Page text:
Isaiah 5:1-7 and Psalm 80:1-2, 8-19 • Jeremiah 23:23-29 and Psalm 82 • Hebrews 11:29-12:2 • Luke 12:49-56
This week's reading from Luke, if nothing else, is an inspiring example of brevity as the soul of wit. In a short seven verses, Jesus describes his challenges as redeemer of the cosmos, the conflictual nature of family relationships, and the stunning ability of human beings to attend to changes in the weather while failing to anticipate our own demise. Irony alert: this was 2000 years before climate change became a thing.
Jesus begins, like the best of teachers, with a question: Did you think my purpose was to bring peace? Well, to be honest, yes, right? Peace is a good thing, and disagreements are a bad thing. Since kindergarten we've all been taught to get along. How could it be that Jesus, king of peace, could have come to bring division?
To begin, peace itself can mean a lot of different things. A cozy togetherness is a harmony we may long for, but it can be a fleeting thing. Sometimes it is based in a real joy, but sometimes it is a fake calm, built on the ability of individuals to rein in their own thoughts and feelings. When people start to sacrifice their own selves for a sense of peace in the group, the peace is not lasting. To the extent that persons in a family can be themselves with each other, without fear of judgement or outright ostracism, with freedom to disagree and define oneself differently and respectfully while staying connected with each other, a family has found its way to a true peace.
In the meantime, though, divisions in families are the norm. Coalitions form – three against two, two against three. Parents are pitted against children, and in-laws get a special mention on Jesus' list. The trouble is that these groupings have been going on for a long time. If a mother-in-law was hated by her mother-in-law, the new daughter-in-law may find herself despised (or its opposite, intensely adored) for no apparent reason. If a son was abandoned by his father during the depression, he may have trouble getting along with his own son. And so it goes, until one person decides to go a different direction.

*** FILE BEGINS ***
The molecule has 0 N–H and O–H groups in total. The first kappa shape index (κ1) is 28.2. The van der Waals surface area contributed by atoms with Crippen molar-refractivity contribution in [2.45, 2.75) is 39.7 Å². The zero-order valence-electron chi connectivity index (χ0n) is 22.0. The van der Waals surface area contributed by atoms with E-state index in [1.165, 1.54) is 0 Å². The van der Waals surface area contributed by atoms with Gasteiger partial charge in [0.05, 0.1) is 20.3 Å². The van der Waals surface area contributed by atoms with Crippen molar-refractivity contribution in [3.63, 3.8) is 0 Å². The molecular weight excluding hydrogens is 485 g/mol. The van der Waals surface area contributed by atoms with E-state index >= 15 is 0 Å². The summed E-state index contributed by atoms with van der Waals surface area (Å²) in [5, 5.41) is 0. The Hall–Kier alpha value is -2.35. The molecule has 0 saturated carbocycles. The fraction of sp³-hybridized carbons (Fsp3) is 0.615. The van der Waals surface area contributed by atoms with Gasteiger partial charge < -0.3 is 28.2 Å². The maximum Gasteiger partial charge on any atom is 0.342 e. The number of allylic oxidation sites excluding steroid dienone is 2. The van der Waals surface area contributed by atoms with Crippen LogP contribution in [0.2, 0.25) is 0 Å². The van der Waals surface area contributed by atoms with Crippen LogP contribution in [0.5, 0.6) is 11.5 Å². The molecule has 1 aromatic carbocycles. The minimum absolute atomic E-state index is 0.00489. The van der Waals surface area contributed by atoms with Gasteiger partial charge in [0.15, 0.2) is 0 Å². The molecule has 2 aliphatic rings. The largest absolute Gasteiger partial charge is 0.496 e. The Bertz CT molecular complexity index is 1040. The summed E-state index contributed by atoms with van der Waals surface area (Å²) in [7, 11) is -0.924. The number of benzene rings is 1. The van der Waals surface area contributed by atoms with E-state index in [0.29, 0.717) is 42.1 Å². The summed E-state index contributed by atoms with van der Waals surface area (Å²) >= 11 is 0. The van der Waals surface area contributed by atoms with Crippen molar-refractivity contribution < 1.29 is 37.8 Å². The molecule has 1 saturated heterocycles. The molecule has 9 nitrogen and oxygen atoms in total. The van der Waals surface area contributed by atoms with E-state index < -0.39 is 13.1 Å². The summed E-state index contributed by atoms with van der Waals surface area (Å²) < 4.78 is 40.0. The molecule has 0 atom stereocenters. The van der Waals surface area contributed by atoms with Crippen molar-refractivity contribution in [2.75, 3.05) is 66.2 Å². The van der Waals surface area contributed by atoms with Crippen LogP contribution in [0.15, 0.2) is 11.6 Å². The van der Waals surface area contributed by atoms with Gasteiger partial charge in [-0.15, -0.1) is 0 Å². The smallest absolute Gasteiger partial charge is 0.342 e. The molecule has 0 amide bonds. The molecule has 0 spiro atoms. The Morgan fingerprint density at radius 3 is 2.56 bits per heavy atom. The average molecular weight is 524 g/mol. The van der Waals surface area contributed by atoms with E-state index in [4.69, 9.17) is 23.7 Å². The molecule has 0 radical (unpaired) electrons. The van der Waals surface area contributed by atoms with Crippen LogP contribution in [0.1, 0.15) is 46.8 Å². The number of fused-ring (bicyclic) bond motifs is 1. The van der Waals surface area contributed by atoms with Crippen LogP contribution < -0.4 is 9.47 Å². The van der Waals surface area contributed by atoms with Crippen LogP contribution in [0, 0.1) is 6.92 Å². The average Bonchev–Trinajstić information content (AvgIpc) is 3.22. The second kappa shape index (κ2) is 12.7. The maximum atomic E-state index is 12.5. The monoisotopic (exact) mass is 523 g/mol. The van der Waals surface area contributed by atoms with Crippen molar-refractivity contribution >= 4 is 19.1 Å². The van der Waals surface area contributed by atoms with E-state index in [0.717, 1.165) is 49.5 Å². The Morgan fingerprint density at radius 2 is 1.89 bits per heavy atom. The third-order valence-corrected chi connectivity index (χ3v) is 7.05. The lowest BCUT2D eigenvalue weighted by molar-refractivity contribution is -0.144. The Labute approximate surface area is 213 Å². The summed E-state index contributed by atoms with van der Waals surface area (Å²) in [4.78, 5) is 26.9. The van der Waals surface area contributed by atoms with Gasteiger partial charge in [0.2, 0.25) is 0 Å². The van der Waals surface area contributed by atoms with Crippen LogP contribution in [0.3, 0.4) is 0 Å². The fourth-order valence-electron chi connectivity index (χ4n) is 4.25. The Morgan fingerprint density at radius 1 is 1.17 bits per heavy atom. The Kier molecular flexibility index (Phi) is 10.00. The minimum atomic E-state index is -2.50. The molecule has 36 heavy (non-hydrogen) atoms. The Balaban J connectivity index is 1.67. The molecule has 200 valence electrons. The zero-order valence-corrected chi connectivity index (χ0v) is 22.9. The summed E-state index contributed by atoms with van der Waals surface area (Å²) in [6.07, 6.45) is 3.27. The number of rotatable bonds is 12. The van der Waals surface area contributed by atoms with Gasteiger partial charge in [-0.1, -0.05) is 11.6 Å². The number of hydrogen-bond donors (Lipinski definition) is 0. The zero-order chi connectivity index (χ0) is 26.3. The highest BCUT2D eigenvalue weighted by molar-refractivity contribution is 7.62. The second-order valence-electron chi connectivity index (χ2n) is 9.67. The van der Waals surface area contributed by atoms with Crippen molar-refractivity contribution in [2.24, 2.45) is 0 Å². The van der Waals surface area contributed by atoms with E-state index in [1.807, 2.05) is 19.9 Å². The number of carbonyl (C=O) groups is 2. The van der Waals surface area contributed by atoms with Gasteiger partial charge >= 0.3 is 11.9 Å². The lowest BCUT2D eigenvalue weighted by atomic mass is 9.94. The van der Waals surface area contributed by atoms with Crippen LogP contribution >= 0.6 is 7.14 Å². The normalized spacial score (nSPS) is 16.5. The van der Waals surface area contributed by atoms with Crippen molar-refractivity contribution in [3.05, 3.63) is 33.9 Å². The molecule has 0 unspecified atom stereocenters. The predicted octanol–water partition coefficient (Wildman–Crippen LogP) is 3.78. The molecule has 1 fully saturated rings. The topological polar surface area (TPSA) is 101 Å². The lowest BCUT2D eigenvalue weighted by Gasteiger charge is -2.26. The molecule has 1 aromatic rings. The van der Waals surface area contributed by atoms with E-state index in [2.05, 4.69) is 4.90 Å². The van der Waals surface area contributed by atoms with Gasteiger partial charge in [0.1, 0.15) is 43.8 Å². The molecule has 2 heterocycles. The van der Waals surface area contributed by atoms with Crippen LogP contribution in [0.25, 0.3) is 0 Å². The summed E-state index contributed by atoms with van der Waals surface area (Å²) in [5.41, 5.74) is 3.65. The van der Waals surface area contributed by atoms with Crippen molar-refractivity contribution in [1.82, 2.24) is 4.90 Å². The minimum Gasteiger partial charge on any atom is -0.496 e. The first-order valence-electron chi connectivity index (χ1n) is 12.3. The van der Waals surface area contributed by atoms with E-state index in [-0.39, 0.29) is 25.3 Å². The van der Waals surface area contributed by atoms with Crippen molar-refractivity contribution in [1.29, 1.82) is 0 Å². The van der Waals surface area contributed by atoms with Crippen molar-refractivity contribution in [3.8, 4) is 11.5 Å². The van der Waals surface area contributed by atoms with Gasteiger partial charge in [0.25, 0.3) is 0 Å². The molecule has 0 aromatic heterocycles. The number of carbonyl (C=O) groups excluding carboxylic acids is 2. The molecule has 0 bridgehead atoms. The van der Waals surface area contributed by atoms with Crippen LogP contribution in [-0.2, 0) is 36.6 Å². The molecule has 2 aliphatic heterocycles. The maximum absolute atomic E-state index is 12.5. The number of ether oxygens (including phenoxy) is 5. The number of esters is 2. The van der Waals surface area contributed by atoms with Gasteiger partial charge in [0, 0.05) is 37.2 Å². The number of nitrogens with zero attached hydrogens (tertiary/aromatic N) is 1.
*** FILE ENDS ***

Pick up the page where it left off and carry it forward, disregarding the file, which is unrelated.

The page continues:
Anyone in a family can decide to begin connecting more authentically with others. It is not easy work. Some families avoid contact altogether. Many families are accustomed to an arms-length armistice, more or less, with an uneasy truce and little or no factual information from the past. Others spend a great deal of time together, involving elaborate efforts to please others, coalition formations, identification of today's outsiders and little attention to one's inner self. There are endless variations. The person in a family who begins to work towards defining a self while connecting with other family members is on a road with many twists and turns, and untold divisions. The road also leads to a larger perspective, and with that, one can begin to understand the larger truth of one's family story.
With truth also comes freedom and true peace. Still, it is not a simple peace. Family members can disagree profoundly. In Dietrich Bonhoeffer's family, for example, was at least one member who was pro-Nazi, and who refused to attend the wedding of Dietrich's twin sister to a man of Jewish heritage. Dietrich's grandmother, on the other hand, was 90 years old in 1932 when, disregarding Hitler's mandate to refrain from shopping at stores owned by Jews, she put on her best clothes and headed out to her favorite department store. The Nazi guards let her through. The divisions within her family and community did not keep her from doing what she thought best. Her example may have inspired her grandson and other family members to be brave in difficult times. Facing division while remaining oneself – and respecting the dignity of every human being – is hard work. And it begins with one's own next-of-kin.
Morning: Who in my family do I have trouble being myself with? Who am I interested in knowing better? Where is a place I could start today?
Evening: Who did I get to know better today? What surprised me? How was my perspective broadened?